The popularity of cruelty-free and vegan skincare and cosmetics is due to the rise of growing vegans these days. Brands are fighting to compete for this market as consumer demand for animal cruelty-free products grows.
Several new cosmetic products are marketing themselves as “cruelty-free” and “vegan” with clear labelling on their packaging. The two labels are often used interchangeably but they actually don’t mean the same thing.
The term “cruelty-free” has been under much speculation lately as people are wising up to large brands marketing ploys & pr bullshit.
Brands can call their products vegan but not all are as good as they seem. There’s a big difference between cruelty-free and vegan and many are deceiving their customers. A lot of people believe the lies they’re being fed by some companies.
It can be really confusing, especially when there is such a lack of transparency from brands but I’m here to help.
So What’s The Difference Between Cruelty-Free & Vegan?
Cruelty-Free means: The products or their ingredients were not tested on animals.
What some brands think Vegan means: The products do not contain any animal ingredients or by-products.
Vegan means: The products do not contain any animal ingredients or by-products and were not tested on animals.
Many companies who test on animals or use animal products deceive their customers with labels and the way they word their policies.
Example: Garnier (Loreal) claims their Ultimate Blends hair products are ‘vegan’, they say these products have a vegan formula and do not contain animal-derived ingredients. But Garnier is not a cruelty-free brand, they do test on animals when required by law.
*Garnier products are sold in mainland China where all imported cosmetics are required by law to be tested on animals. Garnier claims, “Garnier is in China with a few Ultimate Blends products only. And these products are part of the nonfunctional products category, which is no longer subject to animal testing since 2014.” Although China may not require pre-market animal testing on ordinary, domestically-produced cosmetics anymore, China may still conduct post-market animal testing on products that are sold in their country. Post-market testing is where Chinese officials will pull products off of store shelves and test them on animals, this is often times done without the company’s knowledge or consent. At this time, any cosmetic brand that is selling its products in-stores in mainland China cannot be considered cruelty-free because of the risks and possibility of post-market animal testing.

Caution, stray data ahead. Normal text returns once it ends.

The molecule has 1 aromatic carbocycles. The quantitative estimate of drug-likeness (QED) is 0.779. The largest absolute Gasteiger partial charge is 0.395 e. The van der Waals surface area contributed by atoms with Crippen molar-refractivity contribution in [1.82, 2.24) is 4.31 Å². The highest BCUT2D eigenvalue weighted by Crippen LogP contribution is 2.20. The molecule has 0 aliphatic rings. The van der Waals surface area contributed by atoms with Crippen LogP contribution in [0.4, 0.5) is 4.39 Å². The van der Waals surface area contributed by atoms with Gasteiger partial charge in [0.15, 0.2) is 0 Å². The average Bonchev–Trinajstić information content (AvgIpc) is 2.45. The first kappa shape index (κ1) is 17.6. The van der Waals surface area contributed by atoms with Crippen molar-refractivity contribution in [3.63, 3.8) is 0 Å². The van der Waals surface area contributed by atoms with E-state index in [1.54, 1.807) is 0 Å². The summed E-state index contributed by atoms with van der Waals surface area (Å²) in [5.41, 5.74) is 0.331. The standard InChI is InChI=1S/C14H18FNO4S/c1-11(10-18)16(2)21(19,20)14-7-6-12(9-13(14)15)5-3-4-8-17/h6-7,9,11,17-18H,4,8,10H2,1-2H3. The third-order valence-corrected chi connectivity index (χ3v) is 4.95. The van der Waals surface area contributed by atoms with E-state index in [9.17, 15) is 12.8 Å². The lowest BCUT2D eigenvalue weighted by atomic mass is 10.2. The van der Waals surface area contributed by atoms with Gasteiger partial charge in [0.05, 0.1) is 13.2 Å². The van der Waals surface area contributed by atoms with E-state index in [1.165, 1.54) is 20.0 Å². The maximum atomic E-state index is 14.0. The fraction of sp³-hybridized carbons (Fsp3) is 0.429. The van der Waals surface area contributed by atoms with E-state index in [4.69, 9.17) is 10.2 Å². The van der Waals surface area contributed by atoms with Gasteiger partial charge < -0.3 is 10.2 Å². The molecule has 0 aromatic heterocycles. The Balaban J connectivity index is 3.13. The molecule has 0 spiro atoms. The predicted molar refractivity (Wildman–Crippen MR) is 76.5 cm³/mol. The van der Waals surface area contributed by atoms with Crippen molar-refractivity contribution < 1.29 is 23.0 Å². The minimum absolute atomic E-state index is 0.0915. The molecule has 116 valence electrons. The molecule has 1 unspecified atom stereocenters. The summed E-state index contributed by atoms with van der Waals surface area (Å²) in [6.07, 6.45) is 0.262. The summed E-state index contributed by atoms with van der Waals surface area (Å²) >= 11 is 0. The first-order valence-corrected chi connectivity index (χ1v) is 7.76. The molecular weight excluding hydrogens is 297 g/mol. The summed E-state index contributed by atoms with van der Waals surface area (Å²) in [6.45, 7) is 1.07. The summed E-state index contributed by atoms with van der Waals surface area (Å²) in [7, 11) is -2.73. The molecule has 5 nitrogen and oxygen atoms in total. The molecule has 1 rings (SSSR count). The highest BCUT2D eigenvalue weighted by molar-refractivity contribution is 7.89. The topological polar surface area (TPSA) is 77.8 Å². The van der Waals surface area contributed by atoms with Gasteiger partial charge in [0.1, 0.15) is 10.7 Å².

Example: L’Oreal’s Botanicals range, they claim these products are ‘vegan’ in which they don’t contain animal-derived ingredients, but L’Oreal is not a cruelty-free brand. L’Oreal does test on animals when required by law.
These products are not vegan and they are deceiving their customers.
More of L’Oreal’s bullshit from their website
We don’t include animal ingredients – or those derived from animals, in our formulas. We’ve also been committed to a world without animal testing for 30 years.L’Oreal
The last sentence absolutely gets me! They are one of THE worst brands out there for animal testing and just want to make a profit. Do not be fooled by these products or what they say on their website, they’re liars.
*L’Oreal products are sold throughout mainland China where animal testing is required by law for all imported cosmetics. Although L’Oreal can make claims that they are not conducting these animal tests themselves, but they are consenting and paying the Chinese authorities to test on their behalf in order to sell within their country. L’Oreal is not considered cruelty-free by my standards.
Sadly, there is no standard or legal definition for the terms “cruelty-free” and “vegan”. Companies can use these labels in whatever way they want without consequences or liability.
Because of this, it’s super important to call these brands out and stay informed on what these labels mean and who is trying to deceive their consumers.
Labels You Can Trust
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